Who didn’t feel bad after visiting a souvenir shop that turned out to be like a little shop of horrors? Or who didn’t feel ashamed after spending a vacation on a beach in the Caribbean where only white people sunbathed? Or who didn’t come home from a vacation with a feeling of absurdity? These are the questions asked by Rodolphe Christin, sociologist and author of a book titled “Anti-tourism Manual” criticizing even the ethical tourism. For him, even the tourists with the best intentions contribute in some way to the world-destroying force of tourism.
The tourism industry, Christin argues, is proud to present the world's cultural diversity, but in fact is dedicated to destroy it. The loss of cultural identity, pollution, gentrification, tourism-phobia ... These are many unwanted side effects of the proliferation of tourism. This trend was born in the 20th century with paid vacations in rich western countries. In fact, these countries are the source markets of the majority of tourists (Germans, Americans, English, French and Japanese) and they also receive the highest tourist influx (France, Spain and the USA) according to statistics.
The tourist is, according to Christin, an indiscriminate destroyer. Only 3.5% of the world population falls into this category. In theory, tourists travel because they “love the planet,” but in doing so, they contribute to its destruction. So for the sociologist, the only way to save the planet is to stop traveling altogether.
For Christin, not even sustainable tourism is a valid option because it also follows an equally mercantilist set of rules, and it represents only a small percentage of the total. Ethical tourism serves, according to Christin, to grow awareness but it won’t change the world.
If you are not willing to stop traveling altogether, the author gives some advice to step out of the “tourist” category and become a “traveler”, which is less pernicious. According to him, today the search for fun or entertainment is above what the trip always entails: a reality closer to philosophy than consumerism. The trip was always the search for diversity as a means to discover the planet and, in the process, to discover oneself.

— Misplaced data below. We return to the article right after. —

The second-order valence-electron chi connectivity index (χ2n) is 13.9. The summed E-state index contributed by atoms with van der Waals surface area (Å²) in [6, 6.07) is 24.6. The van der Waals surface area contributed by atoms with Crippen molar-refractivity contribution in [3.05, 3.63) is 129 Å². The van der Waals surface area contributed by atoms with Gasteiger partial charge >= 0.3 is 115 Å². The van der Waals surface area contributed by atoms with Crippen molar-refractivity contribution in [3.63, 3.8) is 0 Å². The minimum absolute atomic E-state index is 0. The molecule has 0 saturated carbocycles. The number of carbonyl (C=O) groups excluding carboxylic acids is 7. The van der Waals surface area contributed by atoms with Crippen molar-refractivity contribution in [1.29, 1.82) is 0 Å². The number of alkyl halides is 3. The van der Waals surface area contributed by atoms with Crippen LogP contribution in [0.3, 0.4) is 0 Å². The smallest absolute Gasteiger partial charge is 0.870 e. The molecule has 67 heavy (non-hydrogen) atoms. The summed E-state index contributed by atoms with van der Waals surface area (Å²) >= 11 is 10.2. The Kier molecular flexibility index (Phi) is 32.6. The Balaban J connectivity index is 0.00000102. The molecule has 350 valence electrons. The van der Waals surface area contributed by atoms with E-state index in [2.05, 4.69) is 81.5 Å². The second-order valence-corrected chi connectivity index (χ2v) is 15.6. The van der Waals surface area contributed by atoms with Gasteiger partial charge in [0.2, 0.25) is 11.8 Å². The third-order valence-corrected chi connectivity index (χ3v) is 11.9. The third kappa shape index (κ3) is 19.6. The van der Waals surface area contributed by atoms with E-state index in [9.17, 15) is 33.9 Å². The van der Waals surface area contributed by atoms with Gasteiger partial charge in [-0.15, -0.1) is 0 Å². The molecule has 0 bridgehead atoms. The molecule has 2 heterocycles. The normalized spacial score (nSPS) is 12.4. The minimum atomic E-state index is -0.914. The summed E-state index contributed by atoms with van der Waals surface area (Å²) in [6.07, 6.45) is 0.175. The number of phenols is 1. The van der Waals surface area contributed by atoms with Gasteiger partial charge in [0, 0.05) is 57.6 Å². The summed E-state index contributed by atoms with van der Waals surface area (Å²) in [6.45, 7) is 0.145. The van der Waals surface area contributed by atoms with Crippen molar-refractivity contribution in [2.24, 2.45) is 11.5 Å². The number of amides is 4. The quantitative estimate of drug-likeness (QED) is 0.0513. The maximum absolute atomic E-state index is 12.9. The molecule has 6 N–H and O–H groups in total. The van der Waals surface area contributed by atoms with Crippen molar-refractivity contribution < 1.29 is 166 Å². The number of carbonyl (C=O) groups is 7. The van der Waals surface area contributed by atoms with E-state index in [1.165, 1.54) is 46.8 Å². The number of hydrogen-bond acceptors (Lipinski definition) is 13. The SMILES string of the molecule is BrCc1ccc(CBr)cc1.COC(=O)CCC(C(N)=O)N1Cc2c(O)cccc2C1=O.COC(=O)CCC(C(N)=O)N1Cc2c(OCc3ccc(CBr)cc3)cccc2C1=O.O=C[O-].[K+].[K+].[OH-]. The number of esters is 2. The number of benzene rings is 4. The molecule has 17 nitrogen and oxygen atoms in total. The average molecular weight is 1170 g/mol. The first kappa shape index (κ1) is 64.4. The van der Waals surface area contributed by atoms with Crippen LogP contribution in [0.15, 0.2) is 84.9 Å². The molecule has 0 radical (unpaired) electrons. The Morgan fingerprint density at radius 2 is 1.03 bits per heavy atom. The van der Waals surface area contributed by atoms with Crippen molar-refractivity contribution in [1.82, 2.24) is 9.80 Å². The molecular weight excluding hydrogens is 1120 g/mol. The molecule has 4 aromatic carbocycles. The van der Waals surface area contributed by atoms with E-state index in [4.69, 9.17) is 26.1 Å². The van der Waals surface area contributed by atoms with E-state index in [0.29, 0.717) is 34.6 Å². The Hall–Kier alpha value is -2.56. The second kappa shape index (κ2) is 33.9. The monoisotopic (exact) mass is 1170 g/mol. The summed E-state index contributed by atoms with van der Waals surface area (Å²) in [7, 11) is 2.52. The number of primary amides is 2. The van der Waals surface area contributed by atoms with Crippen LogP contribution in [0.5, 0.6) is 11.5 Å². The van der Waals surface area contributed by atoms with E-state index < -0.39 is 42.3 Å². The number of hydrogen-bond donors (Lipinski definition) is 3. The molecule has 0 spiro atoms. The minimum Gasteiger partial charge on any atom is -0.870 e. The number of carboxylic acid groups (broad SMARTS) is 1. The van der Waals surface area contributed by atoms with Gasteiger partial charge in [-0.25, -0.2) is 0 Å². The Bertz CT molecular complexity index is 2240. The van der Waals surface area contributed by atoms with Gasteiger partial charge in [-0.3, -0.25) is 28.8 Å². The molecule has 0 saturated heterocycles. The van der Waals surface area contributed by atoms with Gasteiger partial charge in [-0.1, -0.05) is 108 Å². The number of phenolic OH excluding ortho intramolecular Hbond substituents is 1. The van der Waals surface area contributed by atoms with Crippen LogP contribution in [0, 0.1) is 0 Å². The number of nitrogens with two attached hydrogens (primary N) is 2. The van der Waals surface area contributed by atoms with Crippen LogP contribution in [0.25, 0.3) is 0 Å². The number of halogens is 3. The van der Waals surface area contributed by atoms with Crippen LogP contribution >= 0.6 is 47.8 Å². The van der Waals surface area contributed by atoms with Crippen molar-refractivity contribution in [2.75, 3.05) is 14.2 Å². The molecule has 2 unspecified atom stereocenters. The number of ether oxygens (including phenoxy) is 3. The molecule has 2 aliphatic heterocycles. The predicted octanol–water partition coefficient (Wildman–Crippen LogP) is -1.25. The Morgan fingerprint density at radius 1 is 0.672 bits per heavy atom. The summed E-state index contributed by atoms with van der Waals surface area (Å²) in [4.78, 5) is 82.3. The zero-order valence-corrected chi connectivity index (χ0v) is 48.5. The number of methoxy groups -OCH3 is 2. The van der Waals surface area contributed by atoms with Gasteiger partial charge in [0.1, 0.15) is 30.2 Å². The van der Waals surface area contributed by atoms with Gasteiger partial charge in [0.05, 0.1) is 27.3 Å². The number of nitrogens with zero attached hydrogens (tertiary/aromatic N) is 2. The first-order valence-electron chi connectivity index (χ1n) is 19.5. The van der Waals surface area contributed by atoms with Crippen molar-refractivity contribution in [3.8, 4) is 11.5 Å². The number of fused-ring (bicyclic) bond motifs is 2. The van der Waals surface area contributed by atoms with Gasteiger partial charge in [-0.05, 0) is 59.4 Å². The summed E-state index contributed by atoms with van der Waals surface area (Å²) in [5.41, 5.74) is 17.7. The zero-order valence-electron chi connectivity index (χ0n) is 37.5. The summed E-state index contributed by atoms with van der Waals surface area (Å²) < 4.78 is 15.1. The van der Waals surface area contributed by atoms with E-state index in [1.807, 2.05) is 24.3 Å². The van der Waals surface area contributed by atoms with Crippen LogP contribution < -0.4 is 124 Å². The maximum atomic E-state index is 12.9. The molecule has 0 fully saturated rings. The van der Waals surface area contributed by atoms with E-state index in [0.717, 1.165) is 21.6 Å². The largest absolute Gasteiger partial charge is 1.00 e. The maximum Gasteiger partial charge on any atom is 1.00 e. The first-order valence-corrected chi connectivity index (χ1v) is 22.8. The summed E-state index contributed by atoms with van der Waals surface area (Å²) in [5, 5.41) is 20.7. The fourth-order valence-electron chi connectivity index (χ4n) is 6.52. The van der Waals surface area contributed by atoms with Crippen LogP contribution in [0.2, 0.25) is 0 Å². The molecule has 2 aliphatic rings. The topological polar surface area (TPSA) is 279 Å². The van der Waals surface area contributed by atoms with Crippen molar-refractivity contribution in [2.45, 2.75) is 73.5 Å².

The author thus advises to cherish the encounters with people, to plan the trip and look for a real goal of discovery and introspection. He also recommends doing it less often, making longer journeys and traveling more slowly. Why not a 3-day-walk to your destination? An experience that, according to the sociologist, can be life changing.
The journey is already a trip. In this sense, Christin recommends not opting for the quickest solution (such as taking a flight, which is ultimately the most polluting option), but choosing other slower means of transport, such as trains or bicycles, which follows the principles of ethical tourism as well.
How to convince others (and yourself) that you need to stop traveling? The solution, for Rodolphe Christin, is for everyone to take charge of their own existence. The fact that people go on vacation indicates, according to him, that they are not comfortable in their daily lives and it is pure escapism. To travel less, you would have to improve your day-to-day life and also be content with those closest to you. We should discover, or rediscover, what is left within our reach. According to Christin, it is paradoxical that the tourist moves to the antipodes to meet the local folk and, on the other hand, doesn’t bother to get to know his own neighbor.
Why not ride a bike to work, instead of taking your car, and make the journey more interesting? And why not visit the local monuments?